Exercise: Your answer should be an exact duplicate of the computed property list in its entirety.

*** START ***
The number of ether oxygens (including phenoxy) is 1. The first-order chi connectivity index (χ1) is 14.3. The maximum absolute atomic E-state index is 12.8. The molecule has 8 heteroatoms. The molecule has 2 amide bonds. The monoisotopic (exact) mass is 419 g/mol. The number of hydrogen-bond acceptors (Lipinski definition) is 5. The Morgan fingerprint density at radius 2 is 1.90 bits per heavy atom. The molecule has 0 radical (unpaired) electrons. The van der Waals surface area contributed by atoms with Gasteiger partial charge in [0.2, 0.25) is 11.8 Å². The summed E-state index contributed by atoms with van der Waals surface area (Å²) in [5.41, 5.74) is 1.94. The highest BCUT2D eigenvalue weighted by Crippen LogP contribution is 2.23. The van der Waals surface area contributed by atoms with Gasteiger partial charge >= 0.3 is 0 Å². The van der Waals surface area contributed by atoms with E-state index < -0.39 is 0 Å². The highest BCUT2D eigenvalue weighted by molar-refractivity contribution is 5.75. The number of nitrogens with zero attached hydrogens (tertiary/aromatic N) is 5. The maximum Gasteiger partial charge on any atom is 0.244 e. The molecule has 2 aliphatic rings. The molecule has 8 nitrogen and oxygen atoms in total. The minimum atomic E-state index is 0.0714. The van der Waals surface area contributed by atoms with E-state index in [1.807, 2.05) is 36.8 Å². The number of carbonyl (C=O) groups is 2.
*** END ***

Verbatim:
The number of ether oxygens (including phenoxy) is 1. The first-order chi connectivity index (χ1) is 14.3. The maximum absolute atomic E-state index is 12.8. The molecule has 8 heteroatoms. The molecule has 2 amide bonds. The monoisotopic (exact) mass is 419 g/mol. The number of hydrogen-bond acceptors (Lipinski definition) is 5. The Morgan fingerprint density at radius 2 is 1.90 bits per heavy atom. The molecule has 0 radical (unpaired) electrons. The van der Waals surface area contributed by atoms with Gasteiger partial charge in [0.2, 0.25) is 11.8 Å². The summed E-state index contributed by atoms with van der Waals surface area (Å²) in [5.41, 5.74) is 1.94. The highest BCUT2D eigenvalue weighted by Crippen LogP contribution is 2.23. The van der Waals surface area contributed by atoms with Gasteiger partial charge >= 0.3 is 0 Å². The van der Waals surface area contributed by atoms with E-state index < -0.39 is 0 Å². The highest BCUT2D eigenvalue weighted by molar-refractivity contribution is 5.75. The number of nitrogens with zero attached hydrogens (tertiary/aromatic N) is 5. The maximum Gasteiger partial charge on any atom is 0.244 e. The molecule has 2 aliphatic rings. The molecule has 8 nitrogen and oxygen atoms in total. The minimum atomic E-state index is 0.0714. The van der Waals surface area contributed by atoms with E-state index in [1.807, 2.05) is 36.8 Å². The number of carbonyl (C=O) groups is 2.